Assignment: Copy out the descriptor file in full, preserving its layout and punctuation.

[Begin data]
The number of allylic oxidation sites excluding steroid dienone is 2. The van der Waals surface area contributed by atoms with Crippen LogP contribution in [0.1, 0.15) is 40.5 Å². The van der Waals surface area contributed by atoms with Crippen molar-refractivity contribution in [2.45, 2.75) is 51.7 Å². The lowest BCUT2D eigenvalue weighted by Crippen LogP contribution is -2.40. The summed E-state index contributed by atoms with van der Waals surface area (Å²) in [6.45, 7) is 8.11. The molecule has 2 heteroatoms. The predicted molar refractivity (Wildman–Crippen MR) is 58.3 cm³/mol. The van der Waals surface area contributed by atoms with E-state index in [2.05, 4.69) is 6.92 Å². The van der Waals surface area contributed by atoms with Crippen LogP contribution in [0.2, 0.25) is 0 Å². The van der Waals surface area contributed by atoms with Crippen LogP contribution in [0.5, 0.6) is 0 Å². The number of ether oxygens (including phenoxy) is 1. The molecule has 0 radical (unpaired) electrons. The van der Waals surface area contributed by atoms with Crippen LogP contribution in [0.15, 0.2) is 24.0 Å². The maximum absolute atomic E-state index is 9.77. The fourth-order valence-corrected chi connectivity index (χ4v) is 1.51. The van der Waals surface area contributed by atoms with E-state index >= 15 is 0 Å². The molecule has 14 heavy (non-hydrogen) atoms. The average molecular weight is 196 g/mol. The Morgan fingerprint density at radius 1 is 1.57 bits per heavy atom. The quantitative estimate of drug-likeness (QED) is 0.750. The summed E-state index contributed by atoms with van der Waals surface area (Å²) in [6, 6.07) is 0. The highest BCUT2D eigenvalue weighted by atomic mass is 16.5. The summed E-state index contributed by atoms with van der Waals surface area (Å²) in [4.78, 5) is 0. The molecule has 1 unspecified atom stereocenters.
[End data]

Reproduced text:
The number of allylic oxidation sites excluding steroid dienone is 2. The van der Waals surface area contributed by atoms with Crippen LogP contribution in [0.1, 0.15) is 40.5 Å². The van der Waals surface area contributed by atoms with Crippen molar-refractivity contribution in [2.45, 2.75) is 51.7 Å². The lowest BCUT2D eigenvalue weighted by Crippen LogP contribution is -2.40. The summed E-state index contributed by atoms with van der Waals surface area (Å²) in [6.45, 7) is 8.11. The molecule has 2 heteroatoms. The predicted molar refractivity (Wildman–Crippen MR) is 58.3 cm³/mol. The van der Waals surface area contributed by atoms with E-state index in [2.05, 4.69) is 6.92 Å². The van der Waals surface area contributed by atoms with Crippen LogP contribution in [0.2, 0.25) is 0 Å². The van der Waals surface area contributed by atoms with Crippen LogP contribution in [0.5, 0.6) is 0 Å². The number of ether oxygens (including phenoxy) is 1. The molecule has 0 radical (unpaired) electrons. The van der Waals surface area contributed by atoms with Crippen LogP contribution in [0.15, 0.2) is 24.0 Å². The maximum absolute atomic E-state index is 9.77. The fourth-order valence-corrected chi connectivity index (χ4v) is 1.51. The van der Waals surface area contributed by atoms with E-state index >= 15 is 0 Å². The molecule has 14 heavy (non-hydrogen) atoms. The average molecular weight is 196 g/mol. The Morgan fingerprint density at radius 1 is 1.57 bits per heavy atom. The quantitative estimate of drug-likeness (QED) is 0.750. The summed E-state index contributed by atoms with van der Waals surface area (Å²) in [6, 6.07) is 0. The highest BCUT2D eigenvalue weighted by atomic mass is 16.5. The summed E-state index contributed by atoms with van der Waals surface area (Å²) in [4.78, 5) is 0. The molecule has 1 unspecified atom stereocenters.